Limpopo is known for our abundant big game in the Kruger Park, Mapungubwe world heritage site and all the bushveld safari lodges. But, did you know…
It is Limpopo’s cultural heritage that binds us together
The Soutpansberg mountain range with its sibling mountains the Blouberg and Makgabeng and the Limpopo flood river valley, is not only an extraordinary biodiverse region that draw natural scientists from all over the world to study leopard, baboons, birds, spiders, snakes and bats – but the abundant cultural heritage has consistently been drawing and producing eminent artists and anthropologist for many years, in fact since the dawn of time.
Not for nothing either – steeped in the age-old African tradition of sacred arts and crafts, Limpopo continually generates fresh interpretations of objects that bears deeper meaning and becomes carriers of historical tales, moral values, strengthening the oral traditions and forms the glue that binds us all together here.
CraftArt from early iron ages to now
Limpopo is home to the colourful Venda, Tsonga, and Northern Sotho peoples, the Hananwa of the mysterious Blouberg-Makgabeng, the Balobedo people of Modjaji our rain queen and the BaPhalaborwa traditional metalworkers to the south.
This region has been occupied successively by San hunter-gatherers, Khoekoe herders, Iron Age farmers, Northern Sotho, Venda and Tsonga communities and colonists of European decent.
The stories of the ways in which each of these groups recorded their presence and interactions can still be seen, heard and felt in the everyday buzz of various cultures co-existing in the northern frontiers of South Africa.
Abundant inspiration in the raw beauty of Limpopo
At Madi a Thavha we revel in the rich cultural heritage of the province, like the virtually unknown existence of more than 4000 documented Khoi-San rock art engravings in the central Limpopo basin.
Here we get inspiration from every nook and corner: from the colorful wall-art of the homesteads, the soft patterns on the dung floors to the intricate textures of woodcarvings and traditional pottery not even to mention the abundant bursts of colours, shapes, patterns and textures on the traditional attires of the Venda, Tsonga and Sotho women and men.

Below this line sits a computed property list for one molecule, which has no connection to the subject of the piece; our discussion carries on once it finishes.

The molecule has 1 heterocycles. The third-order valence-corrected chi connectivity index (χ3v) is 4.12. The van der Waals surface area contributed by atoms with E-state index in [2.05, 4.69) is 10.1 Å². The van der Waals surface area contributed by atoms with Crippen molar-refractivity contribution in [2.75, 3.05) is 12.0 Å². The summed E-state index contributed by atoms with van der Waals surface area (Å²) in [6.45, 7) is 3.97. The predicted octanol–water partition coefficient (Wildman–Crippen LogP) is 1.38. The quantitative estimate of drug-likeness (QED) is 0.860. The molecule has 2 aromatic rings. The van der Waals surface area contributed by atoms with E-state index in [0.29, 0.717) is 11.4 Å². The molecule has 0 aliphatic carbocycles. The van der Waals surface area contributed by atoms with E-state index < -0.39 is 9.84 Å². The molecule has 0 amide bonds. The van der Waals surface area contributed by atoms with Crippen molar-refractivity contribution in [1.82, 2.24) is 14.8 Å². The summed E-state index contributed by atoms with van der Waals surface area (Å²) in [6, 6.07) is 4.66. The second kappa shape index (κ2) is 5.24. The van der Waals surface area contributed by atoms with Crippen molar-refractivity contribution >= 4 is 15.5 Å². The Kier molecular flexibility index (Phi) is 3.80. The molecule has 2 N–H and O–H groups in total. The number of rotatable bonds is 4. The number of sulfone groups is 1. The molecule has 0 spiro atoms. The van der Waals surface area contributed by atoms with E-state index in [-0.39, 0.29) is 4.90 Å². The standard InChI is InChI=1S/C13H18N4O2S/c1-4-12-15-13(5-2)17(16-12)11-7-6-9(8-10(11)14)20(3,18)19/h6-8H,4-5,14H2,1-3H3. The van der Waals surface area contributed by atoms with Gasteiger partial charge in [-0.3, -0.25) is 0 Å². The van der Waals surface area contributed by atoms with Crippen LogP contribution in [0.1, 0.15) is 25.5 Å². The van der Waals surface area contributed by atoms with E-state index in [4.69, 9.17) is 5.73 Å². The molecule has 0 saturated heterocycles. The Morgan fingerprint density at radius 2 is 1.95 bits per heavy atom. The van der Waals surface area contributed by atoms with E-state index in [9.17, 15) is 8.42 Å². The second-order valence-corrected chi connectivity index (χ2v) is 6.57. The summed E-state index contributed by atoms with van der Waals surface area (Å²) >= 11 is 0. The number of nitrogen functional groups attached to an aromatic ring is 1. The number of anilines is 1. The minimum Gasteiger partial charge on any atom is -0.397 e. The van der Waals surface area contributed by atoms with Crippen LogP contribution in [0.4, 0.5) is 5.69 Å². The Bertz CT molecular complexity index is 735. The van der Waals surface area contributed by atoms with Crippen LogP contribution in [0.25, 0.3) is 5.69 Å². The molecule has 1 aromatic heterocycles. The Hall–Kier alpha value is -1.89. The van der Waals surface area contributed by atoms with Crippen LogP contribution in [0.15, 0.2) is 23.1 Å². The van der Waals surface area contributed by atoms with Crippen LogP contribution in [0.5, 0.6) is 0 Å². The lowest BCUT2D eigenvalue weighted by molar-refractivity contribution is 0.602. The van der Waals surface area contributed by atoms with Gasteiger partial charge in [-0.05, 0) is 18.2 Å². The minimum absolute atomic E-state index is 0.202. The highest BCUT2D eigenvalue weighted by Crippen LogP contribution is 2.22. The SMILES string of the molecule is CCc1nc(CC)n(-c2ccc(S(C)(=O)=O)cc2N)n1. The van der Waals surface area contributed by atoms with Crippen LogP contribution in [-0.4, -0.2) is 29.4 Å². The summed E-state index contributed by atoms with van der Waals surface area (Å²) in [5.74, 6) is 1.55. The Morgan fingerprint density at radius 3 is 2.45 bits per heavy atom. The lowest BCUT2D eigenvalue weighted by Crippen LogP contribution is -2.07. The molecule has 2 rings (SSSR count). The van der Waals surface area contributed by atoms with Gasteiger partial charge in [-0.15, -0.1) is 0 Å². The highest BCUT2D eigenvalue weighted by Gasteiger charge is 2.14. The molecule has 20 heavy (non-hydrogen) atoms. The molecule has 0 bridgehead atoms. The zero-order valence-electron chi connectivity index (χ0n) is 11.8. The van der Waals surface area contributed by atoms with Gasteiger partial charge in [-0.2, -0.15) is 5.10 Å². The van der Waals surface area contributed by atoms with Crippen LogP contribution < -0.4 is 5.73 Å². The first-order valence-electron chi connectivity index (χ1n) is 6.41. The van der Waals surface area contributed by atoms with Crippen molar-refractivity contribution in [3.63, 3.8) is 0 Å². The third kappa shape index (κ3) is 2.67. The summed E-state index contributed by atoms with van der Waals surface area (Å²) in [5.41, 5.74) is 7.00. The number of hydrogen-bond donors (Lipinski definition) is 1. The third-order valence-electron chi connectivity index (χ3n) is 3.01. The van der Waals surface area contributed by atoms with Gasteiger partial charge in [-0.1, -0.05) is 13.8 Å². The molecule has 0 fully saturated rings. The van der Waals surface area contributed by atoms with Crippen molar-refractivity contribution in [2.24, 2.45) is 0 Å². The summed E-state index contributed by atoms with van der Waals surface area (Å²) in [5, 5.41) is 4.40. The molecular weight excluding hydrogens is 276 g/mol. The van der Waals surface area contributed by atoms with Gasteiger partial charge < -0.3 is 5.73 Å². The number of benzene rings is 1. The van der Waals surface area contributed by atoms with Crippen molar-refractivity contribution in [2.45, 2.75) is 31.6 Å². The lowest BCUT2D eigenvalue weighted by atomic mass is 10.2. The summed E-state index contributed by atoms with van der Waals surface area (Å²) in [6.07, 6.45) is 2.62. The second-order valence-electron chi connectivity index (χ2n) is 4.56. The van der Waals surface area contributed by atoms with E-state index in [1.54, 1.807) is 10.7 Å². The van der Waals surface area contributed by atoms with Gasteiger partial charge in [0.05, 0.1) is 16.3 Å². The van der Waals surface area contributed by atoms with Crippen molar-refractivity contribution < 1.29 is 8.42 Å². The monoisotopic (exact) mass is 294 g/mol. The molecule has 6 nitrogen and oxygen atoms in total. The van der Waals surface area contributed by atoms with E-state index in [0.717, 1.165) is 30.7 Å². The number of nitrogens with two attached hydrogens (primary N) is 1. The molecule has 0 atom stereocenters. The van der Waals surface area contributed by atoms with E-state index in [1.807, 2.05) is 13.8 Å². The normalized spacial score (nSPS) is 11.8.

Our people are not intimidated by the fashion gurus of the world and wear our beads and colours with proud abandon. If we want to dance in the streets we do. If we want to greet our neighbors two blocks away over the heads of people, taxis and buzz, we do. This is vibrant, rural-hip Limpopo.
One label for Limpopo not possible
It was not easy to create one Limpopo CraftArt information tag which give all the artisans of Limpopo a voice and a place in the present-day CraftArt landscape. It is a bit like eating an elephant, as the old Venda saying goes, small bit by small bit. So, this is what we did: a bit of wood, a glimpse of pot, some weaving, textile and beading in an ongoing series that give visitors, inside information about our people and our province.
Here then are the first information tags now accompanying all quality-controlled products that go via Madi a Thavha to the rest of the world. Madi a Thavha proudly supports Venda, Tsonga and Northern Sotho artists and crafters. These products reflect the rich and colorful cultural heritage of Limpopo.